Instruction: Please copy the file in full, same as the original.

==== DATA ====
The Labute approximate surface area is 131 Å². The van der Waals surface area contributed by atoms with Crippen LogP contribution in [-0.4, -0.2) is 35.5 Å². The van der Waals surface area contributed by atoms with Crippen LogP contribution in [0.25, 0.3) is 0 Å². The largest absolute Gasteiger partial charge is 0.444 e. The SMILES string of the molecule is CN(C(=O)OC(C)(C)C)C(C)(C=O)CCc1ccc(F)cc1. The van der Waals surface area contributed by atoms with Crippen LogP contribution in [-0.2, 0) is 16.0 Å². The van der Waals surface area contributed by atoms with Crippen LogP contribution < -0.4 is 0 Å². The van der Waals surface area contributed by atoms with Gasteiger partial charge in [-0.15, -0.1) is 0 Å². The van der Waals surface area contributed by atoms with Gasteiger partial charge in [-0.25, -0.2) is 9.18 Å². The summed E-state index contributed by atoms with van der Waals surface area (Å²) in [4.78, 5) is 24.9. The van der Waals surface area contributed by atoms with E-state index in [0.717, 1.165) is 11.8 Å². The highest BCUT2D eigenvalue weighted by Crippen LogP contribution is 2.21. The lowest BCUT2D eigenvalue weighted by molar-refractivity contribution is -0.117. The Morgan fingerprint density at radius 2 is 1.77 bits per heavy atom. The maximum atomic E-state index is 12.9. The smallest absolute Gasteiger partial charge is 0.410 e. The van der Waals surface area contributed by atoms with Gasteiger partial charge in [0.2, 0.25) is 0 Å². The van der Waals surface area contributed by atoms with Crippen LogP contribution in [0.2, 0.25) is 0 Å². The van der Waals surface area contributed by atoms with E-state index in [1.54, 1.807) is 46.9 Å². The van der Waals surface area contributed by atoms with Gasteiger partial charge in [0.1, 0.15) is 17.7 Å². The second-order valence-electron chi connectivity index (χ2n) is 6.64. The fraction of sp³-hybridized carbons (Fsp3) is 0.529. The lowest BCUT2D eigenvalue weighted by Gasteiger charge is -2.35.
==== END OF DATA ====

The Labute approximate surface area is 131 Å². The van der Waals surface area contributed by atoms with Crippen LogP contribution in [-0.4, -0.2) is 35.5 Å². The van der Waals surface area contributed by atoms with Crippen LogP contribution in [0.25, 0.3) is 0 Å². The largest absolute Gasteiger partial charge is 0.444 e. The SMILES string of the molecule is CN(C(=O)OC(C)(C)C)C(C)(C=O)CCc1ccc(F)cc1. The van der Waals surface area contributed by atoms with Crippen LogP contribution in [-0.2, 0) is 16.0 Å². The van der Waals surface area contributed by atoms with Crippen LogP contribution < -0.4 is 0 Å². The van der Waals surface area contributed by atoms with Gasteiger partial charge in [-0.15, -0.1) is 0 Å². The van der Waals surface area contributed by atoms with Gasteiger partial charge in [-0.25, -0.2) is 9.18 Å². The summed E-state index contributed by atoms with van der Waals surface area (Å²) in [4.78, 5) is 24.9. The van der Waals surface area contributed by atoms with E-state index in [0.717, 1.165) is 11.8 Å². The highest BCUT2D eigenvalue weighted by Crippen LogP contribution is 2.21. The lowest BCUT2D eigenvalue weighted by molar-refractivity contribution is -0.117. The Morgan fingerprint density at radius 2 is 1.77 bits per heavy atom. The maximum atomic E-state index is 12.9. The smallest absolute Gasteiger partial charge is 0.410 e. The van der Waals surface area contributed by atoms with Gasteiger partial charge in [0.2, 0.25) is 0 Å². The van der Waals surface area contributed by atoms with Crippen LogP contribution in [0.2, 0.25) is 0 Å². The van der Waals surface area contributed by atoms with E-state index in [1.54, 1.807) is 46.9 Å². The van der Waals surface area contributed by atoms with Gasteiger partial charge in [0.1, 0.15) is 17.7 Å². The second-order valence-electron chi connectivity index (χ2n) is 6.64. The fraction of sp³-hybridized carbons (Fsp3) is 0.529. The lowest BCUT2D eigenvalue weighted by Gasteiger charge is -2.35.